One of the Mirror Inhabitants

At this point she tells her brother that she's located, purchased, and secured the mirror. She tells him that he needs to clear his head of the brainwashing that the hospital did on him, that they have work to do. This work includes placing the mirror in a secured room with video cameras to capture the mirror's actual moves, for the Lasser Glass, as it is known, can cause its victims to hallucinate as a defense mechanism. Thus, Kaylie has placed a giant springed weight that will come crashing into the mirror if its timer is not reset every twenty minutes. The mirror attacks its victims by siphoning their energy: dogs dehydrate to death, plants dry up, and, of course, the humans hallucinate (think mirages in the desert). With this set-up, it seems like the kids should finally get their revenge on the mirror; only, Tim still believes that it is just a mirror and that he actually committed the crimes he was hospitalized for and thinks his sister is the crazy one.

Preparing the Cameras

In one of the creepiest scenes of the movie, as the siblings argue about the mirror, Tim storms out of the room followed closely by his angry sister. But when they look back into the room with the mirror, they find all the cameras have been rearranged, poltergeist-style. Kaylie replays the video and as the siblings argue about the mirror, the playback shows them rearranging the cameras themselves. We, the movie audience, saw what they saw, an argument; so when we see the playback, we are just as surprised as they are. The crowd I was with gasped in shock. The mirror was protecting itself. Tim then realizes that his original memories, the ones before the doctor medically altered the way he remembered the events of that deadly night of his arrest, are the real ones. And then the flashbacks begin.

Tim and Kaylie Older and Younger Selves

The movie is a series of flashbacks focusing on the events leading up to that fatal night, interspersed with the events of the older siblings trying to trap the mirror into revealing its evil inhabitant. They bring a dog and dozens of plants to track the mirror's power to siphon energy from the living things to measure the growing length of its progressively parasitic capabilities. We watch how the mirror took over the family house when they were kids in flashbacks as we witness their plan for vengeance unfold in the present now. This is the set-up of the first half, and a fantastic one at that.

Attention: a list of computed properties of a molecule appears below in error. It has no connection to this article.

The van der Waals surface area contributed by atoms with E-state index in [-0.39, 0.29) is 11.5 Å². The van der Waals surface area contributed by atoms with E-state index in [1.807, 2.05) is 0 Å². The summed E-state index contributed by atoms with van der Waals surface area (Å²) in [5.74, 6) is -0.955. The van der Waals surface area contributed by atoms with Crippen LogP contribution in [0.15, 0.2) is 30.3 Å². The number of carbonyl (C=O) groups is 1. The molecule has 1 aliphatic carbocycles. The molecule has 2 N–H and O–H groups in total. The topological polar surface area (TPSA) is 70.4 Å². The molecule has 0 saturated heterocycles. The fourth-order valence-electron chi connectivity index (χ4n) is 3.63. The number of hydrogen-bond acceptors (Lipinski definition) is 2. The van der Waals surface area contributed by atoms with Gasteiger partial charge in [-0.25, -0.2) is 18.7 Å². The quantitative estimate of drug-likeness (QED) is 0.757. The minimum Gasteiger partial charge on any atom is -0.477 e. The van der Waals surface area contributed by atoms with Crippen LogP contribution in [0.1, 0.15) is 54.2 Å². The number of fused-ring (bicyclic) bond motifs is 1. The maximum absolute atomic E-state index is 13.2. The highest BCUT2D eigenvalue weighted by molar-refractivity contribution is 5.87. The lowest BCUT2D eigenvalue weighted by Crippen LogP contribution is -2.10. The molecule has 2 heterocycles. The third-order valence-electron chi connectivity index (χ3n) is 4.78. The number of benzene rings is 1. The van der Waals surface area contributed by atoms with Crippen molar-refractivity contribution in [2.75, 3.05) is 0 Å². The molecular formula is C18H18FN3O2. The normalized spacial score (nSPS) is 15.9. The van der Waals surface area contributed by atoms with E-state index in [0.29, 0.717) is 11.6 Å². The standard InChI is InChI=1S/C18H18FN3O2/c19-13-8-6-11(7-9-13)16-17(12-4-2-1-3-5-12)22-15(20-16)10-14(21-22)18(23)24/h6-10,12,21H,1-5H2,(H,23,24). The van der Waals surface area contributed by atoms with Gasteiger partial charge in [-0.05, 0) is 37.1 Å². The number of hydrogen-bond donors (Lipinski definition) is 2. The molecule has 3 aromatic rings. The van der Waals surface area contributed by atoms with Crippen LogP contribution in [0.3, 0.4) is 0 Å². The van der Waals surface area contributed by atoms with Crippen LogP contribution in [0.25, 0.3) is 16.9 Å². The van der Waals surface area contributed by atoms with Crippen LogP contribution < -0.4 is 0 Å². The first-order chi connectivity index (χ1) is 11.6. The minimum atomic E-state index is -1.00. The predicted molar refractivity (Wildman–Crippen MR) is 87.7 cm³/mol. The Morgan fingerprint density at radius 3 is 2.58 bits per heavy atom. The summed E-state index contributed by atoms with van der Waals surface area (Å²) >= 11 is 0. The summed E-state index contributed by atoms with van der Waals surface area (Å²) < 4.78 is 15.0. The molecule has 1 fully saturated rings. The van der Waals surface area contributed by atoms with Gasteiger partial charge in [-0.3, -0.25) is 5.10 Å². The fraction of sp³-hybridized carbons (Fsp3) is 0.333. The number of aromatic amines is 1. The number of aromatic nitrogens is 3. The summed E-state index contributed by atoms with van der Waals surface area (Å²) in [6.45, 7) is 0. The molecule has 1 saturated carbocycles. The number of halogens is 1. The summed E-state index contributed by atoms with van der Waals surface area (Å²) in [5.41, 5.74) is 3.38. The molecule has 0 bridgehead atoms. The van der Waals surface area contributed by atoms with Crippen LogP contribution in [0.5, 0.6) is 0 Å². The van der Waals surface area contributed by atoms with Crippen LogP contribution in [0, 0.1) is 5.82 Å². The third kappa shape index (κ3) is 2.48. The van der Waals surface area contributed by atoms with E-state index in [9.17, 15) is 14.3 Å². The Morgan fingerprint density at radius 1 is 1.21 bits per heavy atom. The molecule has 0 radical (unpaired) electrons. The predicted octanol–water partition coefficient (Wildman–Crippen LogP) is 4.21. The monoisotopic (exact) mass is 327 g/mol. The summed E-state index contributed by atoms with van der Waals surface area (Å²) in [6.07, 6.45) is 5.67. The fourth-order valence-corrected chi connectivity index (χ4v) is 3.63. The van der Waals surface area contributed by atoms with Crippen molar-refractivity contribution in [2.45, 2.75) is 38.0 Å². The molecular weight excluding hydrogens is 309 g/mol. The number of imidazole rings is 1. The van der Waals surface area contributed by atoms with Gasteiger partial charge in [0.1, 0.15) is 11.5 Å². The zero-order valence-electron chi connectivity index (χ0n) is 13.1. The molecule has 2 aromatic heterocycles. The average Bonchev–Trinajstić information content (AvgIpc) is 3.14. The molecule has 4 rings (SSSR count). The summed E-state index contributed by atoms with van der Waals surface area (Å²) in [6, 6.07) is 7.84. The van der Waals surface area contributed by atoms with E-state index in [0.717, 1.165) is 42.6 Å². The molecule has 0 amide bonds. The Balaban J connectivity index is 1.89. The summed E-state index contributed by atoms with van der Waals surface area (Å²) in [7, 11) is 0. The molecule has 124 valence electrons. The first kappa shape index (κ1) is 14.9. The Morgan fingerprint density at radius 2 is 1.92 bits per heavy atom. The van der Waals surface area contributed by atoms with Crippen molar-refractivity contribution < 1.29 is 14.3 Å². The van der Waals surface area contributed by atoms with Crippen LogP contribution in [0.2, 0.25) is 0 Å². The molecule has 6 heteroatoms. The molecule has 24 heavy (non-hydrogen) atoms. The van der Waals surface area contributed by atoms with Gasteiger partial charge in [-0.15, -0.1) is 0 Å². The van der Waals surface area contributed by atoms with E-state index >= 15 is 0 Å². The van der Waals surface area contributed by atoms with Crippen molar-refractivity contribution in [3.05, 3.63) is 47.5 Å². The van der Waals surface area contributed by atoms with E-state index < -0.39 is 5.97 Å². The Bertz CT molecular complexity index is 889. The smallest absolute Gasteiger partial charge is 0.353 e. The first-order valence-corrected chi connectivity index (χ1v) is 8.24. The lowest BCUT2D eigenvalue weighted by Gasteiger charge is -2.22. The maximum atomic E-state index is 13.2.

The Present and the Past Collide

But then there's that second hour (the movie clocks in at an hour and forty-five minutes). As the mirror gains more power from the siblings, the dog, and the plants, it begins to reveal itself, but like any good parasite, it has a great defense mechanism. It begins to defend itself even as Kaylie turns on more and more electronic gadgets around the house to stay one step ahead of the mirror. But soon the victims that the Lasser Glass has absorbed over the years (Kaylie gives a detailed account of the mirror's past) begin to leave the mirror and wander the house. And whenever the brother and sister are separate, usually in different rooms, where the hallucinations lead them, they are vulnerable. Soon, even the flashbacks come to life in the present now and the kids run into their older selves in the house, and vise-versa. The battle of the younger siblings has coalesced with the battle of their older selves with the same mirror in different time-lines. 

The Mirror's Inhabitants Emerge

By this time, we should be shaking with fear for the two sets of siblings. Instead, we, the audience, are subjected to the same hallucinations as the brother and sister. It doesn't work. It is confusing. That scene with the playback showing how the mirror defends itself was crucial and should have be repeated throughout the movie to let the audience know what was real and what was the defensive hallucinations of the Lasser Glass. Only in the climatic finale do we see this "playback" device used again to show the strength and weakness of the mirror. We are lost in flashbacks, or are they hallucinations, and rather than care about the battle between the siblings and the mirror, we are trying to figure out what is real and what is not real. And we just give up.